Russia rebukes the U.S. after Biden comments on potential NATO-Russia war

Anatoly Antonov, Russian ambassador to the United States.

Mark Wilson | Getty Images News | Getty Images

A top Russian official said U.S. President Joe Biden’s warning about a potential direct clash between the U.S. and Russia “is unacceptable for a responsible nuclear power.”

Anatoly Antonov, Russia’s ambassador to the United States, commented on Telegram Thursday that the U.S. was trying to “‘add fuel’ to the fire of the Ukrainian war ‘by proxy.'”

Russia has repeatedly claimed that the war in Ukraine is a “proxy war” and that the country is being used by its Western allies, such as NATO, to try to “defeat” Russia. NATO, which has supplied large amounts of military aid to Ukraine, says it is helping Kyiv to defend its territorial sovereignty after Russia’s unprovoked invasion in early 2022.

“They have completely lost touch with reality, easily talking about the likelihood of a direct clash between the armed forces of our countries,” Antonov wrote.

“This kind of provocative rhetoric is unacceptable for a responsible nuclear power,” the official added. 

Antonov’s comments came after Biden pleaded with Republicans on Wednesday for a fresh tranche of military aid for Ukraine, warning that a victory for Russia in Ukraine would strengthen Moscow to such an extent that it could then attack NATO allies and draw U.S. troops into a war.

“If Putin takes Ukraine, he won’t stop there,” Biden said, Reuters reported. Russia could then attack a NATO ally, he warned, and then “we’ll have something that we don’t seek and that we don’t have today: American troops fighting Russian troops,” Biden said.

“We can’t let Putin win,” he said.

Russia’s ambassador to the U.S. repeated claims that “Washington and its insatiable military-industrial complex are the direct beneficiaries of the bloodshed in Ukraine” and that Washington was “wreaking havoc around the world just to save American hegemony from decline.”

— Holly Ellyatt

U.S. Senate Republican block Ukraine, Israel aid bill over border dispute

An emergency spending bill to provide billions of dollars in new security assistance for Ukraine and Israel was blocked in the U.S. Senate on Wednesday as Republicans pressed their demands for tougher measures to control immigration at the U.S. border with Mexico.

The vote was 49 in favor to 51 against, leaving the $110.5 billion measure short of the 60 votes needed in the 100-member Senate to pave the way to start debate, threatening President Joe Biden’s push to provide new aid before the end of 2023.

The vote was along party lines, with every Senate Republican voting no along with Senator Bernie Sanders, an independent who generally votes with Democrats but had expressed concerns about funding Israel’s “current inhumane military strategy” against Palestinians.

The bill would provide about $50 billion in new security assistance for Ukraine, as well as money for humanitarian and economic aid for the government in Kyiv, plus $14 billion for Israel as it battles Hamas in Gaza. Senate Majority Leader Chuck Schumer, a Democrat, also voted “no” so that he could introduce the measure again in the future.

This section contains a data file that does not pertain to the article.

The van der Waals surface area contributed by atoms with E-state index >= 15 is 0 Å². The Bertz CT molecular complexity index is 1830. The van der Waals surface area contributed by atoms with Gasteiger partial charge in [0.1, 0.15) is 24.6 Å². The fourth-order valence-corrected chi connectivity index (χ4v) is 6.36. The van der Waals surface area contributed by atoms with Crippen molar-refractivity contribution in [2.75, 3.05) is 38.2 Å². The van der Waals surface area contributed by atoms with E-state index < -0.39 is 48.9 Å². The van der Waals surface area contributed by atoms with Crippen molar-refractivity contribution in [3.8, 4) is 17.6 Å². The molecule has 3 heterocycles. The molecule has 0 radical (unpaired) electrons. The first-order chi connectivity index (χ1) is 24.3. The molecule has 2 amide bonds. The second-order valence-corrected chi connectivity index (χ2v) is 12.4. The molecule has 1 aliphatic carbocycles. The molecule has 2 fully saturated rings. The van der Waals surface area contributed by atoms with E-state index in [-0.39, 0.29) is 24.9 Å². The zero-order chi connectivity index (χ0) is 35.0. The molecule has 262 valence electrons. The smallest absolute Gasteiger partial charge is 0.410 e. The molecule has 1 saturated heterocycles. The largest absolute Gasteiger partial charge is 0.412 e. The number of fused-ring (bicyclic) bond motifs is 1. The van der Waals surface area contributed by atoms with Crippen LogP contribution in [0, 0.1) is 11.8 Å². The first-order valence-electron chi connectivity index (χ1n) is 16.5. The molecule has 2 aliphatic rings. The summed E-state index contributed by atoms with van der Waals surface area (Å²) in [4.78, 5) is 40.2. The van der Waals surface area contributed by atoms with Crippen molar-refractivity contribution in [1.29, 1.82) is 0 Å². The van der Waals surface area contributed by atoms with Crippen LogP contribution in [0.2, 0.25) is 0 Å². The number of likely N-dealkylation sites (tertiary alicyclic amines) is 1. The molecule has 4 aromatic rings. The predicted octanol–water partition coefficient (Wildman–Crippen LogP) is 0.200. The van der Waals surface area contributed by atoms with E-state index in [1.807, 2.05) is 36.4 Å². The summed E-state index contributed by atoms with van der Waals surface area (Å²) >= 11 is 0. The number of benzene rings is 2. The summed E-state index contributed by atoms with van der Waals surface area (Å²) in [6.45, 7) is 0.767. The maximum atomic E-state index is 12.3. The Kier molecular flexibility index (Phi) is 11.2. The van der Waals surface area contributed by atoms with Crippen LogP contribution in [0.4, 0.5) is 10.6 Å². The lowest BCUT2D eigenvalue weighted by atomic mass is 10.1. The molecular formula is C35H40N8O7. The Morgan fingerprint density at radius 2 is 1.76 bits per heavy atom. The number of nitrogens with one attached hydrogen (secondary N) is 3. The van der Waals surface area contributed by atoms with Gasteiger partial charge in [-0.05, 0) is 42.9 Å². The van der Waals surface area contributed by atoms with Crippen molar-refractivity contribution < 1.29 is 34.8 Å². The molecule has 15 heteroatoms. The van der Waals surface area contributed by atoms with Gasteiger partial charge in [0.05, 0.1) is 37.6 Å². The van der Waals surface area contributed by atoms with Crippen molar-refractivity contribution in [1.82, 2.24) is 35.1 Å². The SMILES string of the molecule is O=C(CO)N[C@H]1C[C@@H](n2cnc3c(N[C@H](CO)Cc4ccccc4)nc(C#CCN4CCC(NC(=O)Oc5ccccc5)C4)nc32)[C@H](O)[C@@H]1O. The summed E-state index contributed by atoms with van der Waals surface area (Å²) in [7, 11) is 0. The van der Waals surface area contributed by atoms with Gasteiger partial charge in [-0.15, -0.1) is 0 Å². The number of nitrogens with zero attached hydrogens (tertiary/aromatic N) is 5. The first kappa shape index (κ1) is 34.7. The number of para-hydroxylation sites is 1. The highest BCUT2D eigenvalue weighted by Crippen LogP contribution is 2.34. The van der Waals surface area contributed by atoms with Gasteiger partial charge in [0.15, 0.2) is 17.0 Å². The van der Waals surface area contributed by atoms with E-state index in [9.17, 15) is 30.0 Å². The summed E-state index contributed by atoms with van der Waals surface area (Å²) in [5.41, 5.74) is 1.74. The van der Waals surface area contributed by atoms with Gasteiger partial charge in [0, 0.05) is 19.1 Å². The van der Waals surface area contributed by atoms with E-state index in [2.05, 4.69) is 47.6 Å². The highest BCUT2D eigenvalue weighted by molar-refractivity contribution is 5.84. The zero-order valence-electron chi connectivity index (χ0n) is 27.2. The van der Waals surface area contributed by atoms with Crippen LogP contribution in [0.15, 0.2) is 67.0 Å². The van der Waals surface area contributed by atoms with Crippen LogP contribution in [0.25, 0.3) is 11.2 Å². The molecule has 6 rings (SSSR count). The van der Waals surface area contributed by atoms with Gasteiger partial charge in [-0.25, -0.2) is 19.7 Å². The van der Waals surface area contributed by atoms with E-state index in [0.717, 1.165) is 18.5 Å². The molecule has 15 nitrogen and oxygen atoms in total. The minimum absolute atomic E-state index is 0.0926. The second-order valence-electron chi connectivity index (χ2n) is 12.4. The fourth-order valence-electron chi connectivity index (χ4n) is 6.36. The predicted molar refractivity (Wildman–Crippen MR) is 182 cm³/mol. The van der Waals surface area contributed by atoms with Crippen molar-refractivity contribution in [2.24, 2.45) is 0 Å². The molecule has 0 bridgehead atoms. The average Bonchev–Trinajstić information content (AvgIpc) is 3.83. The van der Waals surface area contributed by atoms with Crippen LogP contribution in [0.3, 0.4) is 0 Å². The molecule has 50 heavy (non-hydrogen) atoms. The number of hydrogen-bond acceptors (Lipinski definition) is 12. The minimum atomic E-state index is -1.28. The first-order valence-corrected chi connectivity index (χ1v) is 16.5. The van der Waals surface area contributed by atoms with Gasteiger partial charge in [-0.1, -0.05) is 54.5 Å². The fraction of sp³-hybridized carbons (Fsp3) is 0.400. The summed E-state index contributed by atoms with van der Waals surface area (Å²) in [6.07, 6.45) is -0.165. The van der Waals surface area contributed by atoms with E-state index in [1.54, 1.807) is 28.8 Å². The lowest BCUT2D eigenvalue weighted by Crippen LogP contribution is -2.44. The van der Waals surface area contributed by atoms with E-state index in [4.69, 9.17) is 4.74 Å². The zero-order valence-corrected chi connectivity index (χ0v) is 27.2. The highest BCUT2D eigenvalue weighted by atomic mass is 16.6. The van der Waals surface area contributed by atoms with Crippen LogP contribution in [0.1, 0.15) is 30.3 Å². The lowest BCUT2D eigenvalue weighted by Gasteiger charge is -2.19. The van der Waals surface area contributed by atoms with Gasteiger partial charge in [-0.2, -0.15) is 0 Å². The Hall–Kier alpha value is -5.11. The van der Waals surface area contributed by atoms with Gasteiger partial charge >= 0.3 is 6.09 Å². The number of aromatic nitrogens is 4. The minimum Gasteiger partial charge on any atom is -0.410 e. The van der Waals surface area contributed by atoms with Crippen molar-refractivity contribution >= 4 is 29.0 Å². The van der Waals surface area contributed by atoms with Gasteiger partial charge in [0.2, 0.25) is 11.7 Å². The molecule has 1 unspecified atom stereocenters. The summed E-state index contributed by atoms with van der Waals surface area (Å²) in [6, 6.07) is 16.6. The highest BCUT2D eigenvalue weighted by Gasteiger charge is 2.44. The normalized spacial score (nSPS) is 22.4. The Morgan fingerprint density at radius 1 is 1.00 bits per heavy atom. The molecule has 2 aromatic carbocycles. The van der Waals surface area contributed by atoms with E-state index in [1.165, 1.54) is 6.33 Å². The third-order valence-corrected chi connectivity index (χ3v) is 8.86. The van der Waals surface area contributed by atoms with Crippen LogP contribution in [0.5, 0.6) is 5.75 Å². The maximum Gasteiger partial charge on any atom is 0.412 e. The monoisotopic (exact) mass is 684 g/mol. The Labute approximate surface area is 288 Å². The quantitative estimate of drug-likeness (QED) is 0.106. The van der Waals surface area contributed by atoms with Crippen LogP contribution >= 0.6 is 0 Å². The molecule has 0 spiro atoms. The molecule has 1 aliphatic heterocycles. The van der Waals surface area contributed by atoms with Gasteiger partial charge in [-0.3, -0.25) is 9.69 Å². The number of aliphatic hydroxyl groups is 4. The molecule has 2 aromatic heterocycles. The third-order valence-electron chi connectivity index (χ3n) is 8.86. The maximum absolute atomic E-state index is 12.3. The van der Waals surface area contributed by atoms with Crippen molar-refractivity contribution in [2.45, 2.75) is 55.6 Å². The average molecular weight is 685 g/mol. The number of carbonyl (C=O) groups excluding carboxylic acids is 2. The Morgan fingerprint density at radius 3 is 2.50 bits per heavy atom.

U.S. Senate Majority Leader Chuck Schumer (D-NY) speaks to reporters after the weekly senate party caucus luncheons at the U.S. Capitol in Washington, D.C., U.S., December 5, 2023. 

Ken Cedeno | Reuters

After the vote, Schumer noted the risks if Ukraine falls, saying it was a “serious moment that will have lasting consequences for the 21st century,” risking the decline of Western democracy. Republicans said it was essential to make their case for tighter immigration policies and control of the southern border.

“Today’s vote is what it takes for the Democratic leader to recognize that Senate Republicans mean what we say,” Senate Republican Leader Mitch McConnell said in a floor speech earlier on Wednesday. “Then let’s vote. And then let’s finally start meeting America’s national security priorities, including right here at home.”

Even if the bill passes the Senate, it still would need to be approved in the Republican-controlled House of Representatives, where dozens of Republicans have voted against Ukraine aid, including Speaker Mike Johnson.

Reuters

Do not let Putin win, Biden pleads with Republicans on Ukraine

President Joe Biden pleaded with Republicans on Wednesday for a fresh infusion of military aid for Ukraine, warning that a victory for Russia over Ukraine would leave Moscow in position to attack NATO allies and could draw U.S. troops into a war.

Biden spoke as the United States planned to announce $175 million in additional Ukraine aid from its dwindling supply of money for Kyiv.

U.S. President Joe Biden gestures as he delivers remarks on aid to Ukraine from the White House in Washington, U.S., December 6, 2023. 

Kevin Lamarque | Reuters

He signaled a willingness to make significant changes to U.S. migration policy along the border with Mexico to try to draw Republican support.

“If Putin takes Ukraine, he won’t stop there,” Biden said. Putin will attack a NATO ally, he predicted, and then “we’ll have something that we don’t seek and that we don’t have today: American troops fighting Russian troops,” Biden said.

“We can’t let Putin win,” he said, prompting an angry reaction from Moscow.

Russia’s RIA news agency quoted the Russian ambassador to the United States, Anatoly Antonov, as saying that Biden’s comments on a potential U.S.-Russia conflict were “provocative rhetoric unacceptable for a responsible nuclear power.”